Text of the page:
Middle East studies in the News
Hate on the Home Front [incl. Edward Said and Rashid Khalidi]
by Orit T. Sklar
No one shouted "Go Back to the Oven" at the pro-Hamas rallies held in Atlanta in the last few days, but the sentiment was echoed in the messages their organizers promoted. Islamic fundamentalists spouted their hatred at the gatherings far-Left activists called to protest Israel's self-defense. The unholy alliance met at the CNN Center January 3rd and at the Israeli consulate the previous Tuesday, where CAIR members and Communists blocked traffic, endorsed the annihilation of Israel, dressed in terrorist garb, extolled those plotting a new Holocaust, and equated Jewish self-defense with Nazi genocide.
The tone should be no surprise considering who organized these events. The organizational force behind both was the Atlanta chapter of the International Action Center (IAC). An e-mail from the IAC indicated that Emory Advocates for Justice in Palestine, Athens for Justice in Palestine, and other "peace and justice organizations" would be involved. On site, I discovered these "peace and justice organizations" included the once-laudable Amnesty International – alongside, the International Socialist Organization and the Revolutionary Communist Party. (The RCP publication Revolution were also represented.)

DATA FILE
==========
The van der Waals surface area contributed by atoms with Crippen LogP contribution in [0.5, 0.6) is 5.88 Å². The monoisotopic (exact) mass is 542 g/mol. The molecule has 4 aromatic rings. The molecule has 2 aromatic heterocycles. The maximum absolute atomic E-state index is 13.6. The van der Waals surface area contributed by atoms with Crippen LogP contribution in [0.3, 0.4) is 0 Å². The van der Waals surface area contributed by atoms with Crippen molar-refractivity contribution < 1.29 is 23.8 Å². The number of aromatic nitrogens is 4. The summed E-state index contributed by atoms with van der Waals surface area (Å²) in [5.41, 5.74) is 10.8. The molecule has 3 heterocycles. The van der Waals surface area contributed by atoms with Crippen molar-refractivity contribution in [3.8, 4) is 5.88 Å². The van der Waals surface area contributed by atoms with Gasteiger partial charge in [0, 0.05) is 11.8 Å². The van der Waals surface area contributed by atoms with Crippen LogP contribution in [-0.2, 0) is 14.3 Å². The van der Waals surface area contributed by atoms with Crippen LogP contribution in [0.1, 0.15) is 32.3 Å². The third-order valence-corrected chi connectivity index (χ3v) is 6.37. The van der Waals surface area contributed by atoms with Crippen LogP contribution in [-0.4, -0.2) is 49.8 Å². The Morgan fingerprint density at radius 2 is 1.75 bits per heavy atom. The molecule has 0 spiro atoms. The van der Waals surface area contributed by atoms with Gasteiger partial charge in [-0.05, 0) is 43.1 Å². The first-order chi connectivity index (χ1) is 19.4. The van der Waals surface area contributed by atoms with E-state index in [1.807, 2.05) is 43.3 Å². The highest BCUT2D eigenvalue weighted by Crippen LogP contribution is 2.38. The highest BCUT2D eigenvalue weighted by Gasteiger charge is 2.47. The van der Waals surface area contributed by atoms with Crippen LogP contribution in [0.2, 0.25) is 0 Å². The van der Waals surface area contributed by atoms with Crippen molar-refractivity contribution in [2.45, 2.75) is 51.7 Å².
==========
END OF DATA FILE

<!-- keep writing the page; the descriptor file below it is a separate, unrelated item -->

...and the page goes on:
As if to counter the ISO's thesis that Palestinians were not born with the hope of becoming terrorists, many protesters brought along their children, some dressed in Palestinian terrorist gear. Many youngsters could be seen chanting and waving signs and Palestinian flags alongside their family and friends, with protesters of all ages wearing the keffiyeh. One young boy, clad in keffiyeh, waved a Palestinian flag, while the man next to him paraded baby dolls splattered with imitation blood. (How child-friendly.) Others used their own children as examples of the civilians Israel is supposedly targeting – a claim even Palestinian television cannot support. A young girl presented herself as an Israeli target, holding a sign saying, "I am not a terrorist."
In addition to Ahmadinejad, protesters showed love for another political figure: President-elect Barack Obama. The campaign to end "the Israeli Occupation" handed out postcards with the iconic picture of Obama and the slogan, "Yes, we can," with the added plea, "End U.S. military aid to Israel." These postcards featured a pre-typed message, alleging that U.S. money is being used to "enforce its [Israel's] illegal military occupation of and commit human rights abuses in the Palestinian West Bank, East Jerusalem, and Gaza Strip."
Divestment of Israel was a popular theme. A young man wearing an Obama t-shirt and Obama embroidered pullover held a sign that said, "Stop dropping U.S. Bombs! 71% of Americans Oppose Intervention."
They reached at least a few government workers during the protest. Some bus drivers of MARTA – Atlanta's public transportation system – honked in support of their cause, as demonstrators held up "Honk for Gaza" signs.